c.Communicating Europe in Partnership

The year 2009 was the first in which interinstitutional communication priorities were agreed between Parliament, the Council and the Commission under the joint declaration on Communicating Europe in Partnership[7], signed in December 2008. The four priorities selected were the European elections, energy and climate change, the 20th anniversary of democratic change in Central and Eastern Europe, and sustaining growth, jobs and solidarity, with a particular link to the European Year of Creativity and Innovation. The aim stated in the document is ‘to strengthen coherence and synergies between the activities undertaken by the different EU institutions and by Member States, in order to offer citizens better access and a better understanding of the impact of EU policies at European, national and local level’[8].

d.The European Citizens’ Initiative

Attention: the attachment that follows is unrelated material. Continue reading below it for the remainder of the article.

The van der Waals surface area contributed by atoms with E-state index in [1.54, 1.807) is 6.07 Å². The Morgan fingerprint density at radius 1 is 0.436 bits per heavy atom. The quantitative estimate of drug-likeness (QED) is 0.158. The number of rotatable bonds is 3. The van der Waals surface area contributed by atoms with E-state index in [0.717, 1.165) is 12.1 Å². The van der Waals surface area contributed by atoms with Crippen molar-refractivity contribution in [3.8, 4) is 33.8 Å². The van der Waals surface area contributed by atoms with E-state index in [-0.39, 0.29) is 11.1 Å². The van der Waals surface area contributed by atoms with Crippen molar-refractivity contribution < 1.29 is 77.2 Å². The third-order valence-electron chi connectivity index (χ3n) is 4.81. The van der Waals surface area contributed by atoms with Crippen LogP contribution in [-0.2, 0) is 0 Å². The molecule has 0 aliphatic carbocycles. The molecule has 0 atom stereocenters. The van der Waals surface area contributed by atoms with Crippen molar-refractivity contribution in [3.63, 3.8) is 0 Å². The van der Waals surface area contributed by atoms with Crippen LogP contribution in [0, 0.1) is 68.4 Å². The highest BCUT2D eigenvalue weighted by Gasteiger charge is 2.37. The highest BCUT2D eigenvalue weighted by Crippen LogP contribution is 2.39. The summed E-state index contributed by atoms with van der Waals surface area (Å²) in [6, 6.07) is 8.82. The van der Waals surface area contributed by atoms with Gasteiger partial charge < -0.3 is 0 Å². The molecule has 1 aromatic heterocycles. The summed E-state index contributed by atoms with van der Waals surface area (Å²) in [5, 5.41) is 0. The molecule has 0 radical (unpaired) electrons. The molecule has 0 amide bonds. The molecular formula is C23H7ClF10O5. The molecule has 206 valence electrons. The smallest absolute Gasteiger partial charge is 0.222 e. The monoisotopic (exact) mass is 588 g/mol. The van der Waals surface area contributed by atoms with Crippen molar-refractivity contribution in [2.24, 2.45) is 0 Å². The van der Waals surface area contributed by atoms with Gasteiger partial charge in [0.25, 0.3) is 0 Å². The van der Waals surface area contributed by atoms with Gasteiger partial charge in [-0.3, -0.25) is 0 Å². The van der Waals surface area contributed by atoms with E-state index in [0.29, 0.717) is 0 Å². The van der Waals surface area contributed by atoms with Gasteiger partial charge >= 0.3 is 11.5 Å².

The introduction of the European Citizens’ Initiative (ECI) under the Lisbon Treaty provides — as from 1 April 2012 — a stronger voice to European Union citizens by giving them the right to call directly on the Commission to bring forward new policy initiatives. It is meant to add a new dimension to European democracy, complement the set of rights relating to the citizenship of the Union and increase the public debate around European policies, helping to build a genuine European public space. It is hoped that its implementation will essentially reinforce citizens’ and organised civil society’s involvement in the shaping of EU policies. As required by the Treaty, on a proposal from the Commission, in 2011 Parliament and the Council adopted a regulation defining the rules and procedure governing this new instrument[9]. The ECI allows one million citizens from at least one quarter of the EU Member States to invite the Commission to bring forward proposals for legal acts in areas in which the Commission has the power to do so. The organisers of a citizens’ initiative — a citizens’ committee composed of at least seven EU citizens resident in at least seven different Member States — have one year to collect the necessary statements of support, the number of which has to be certified by the competent authorities in the respective Member States[10].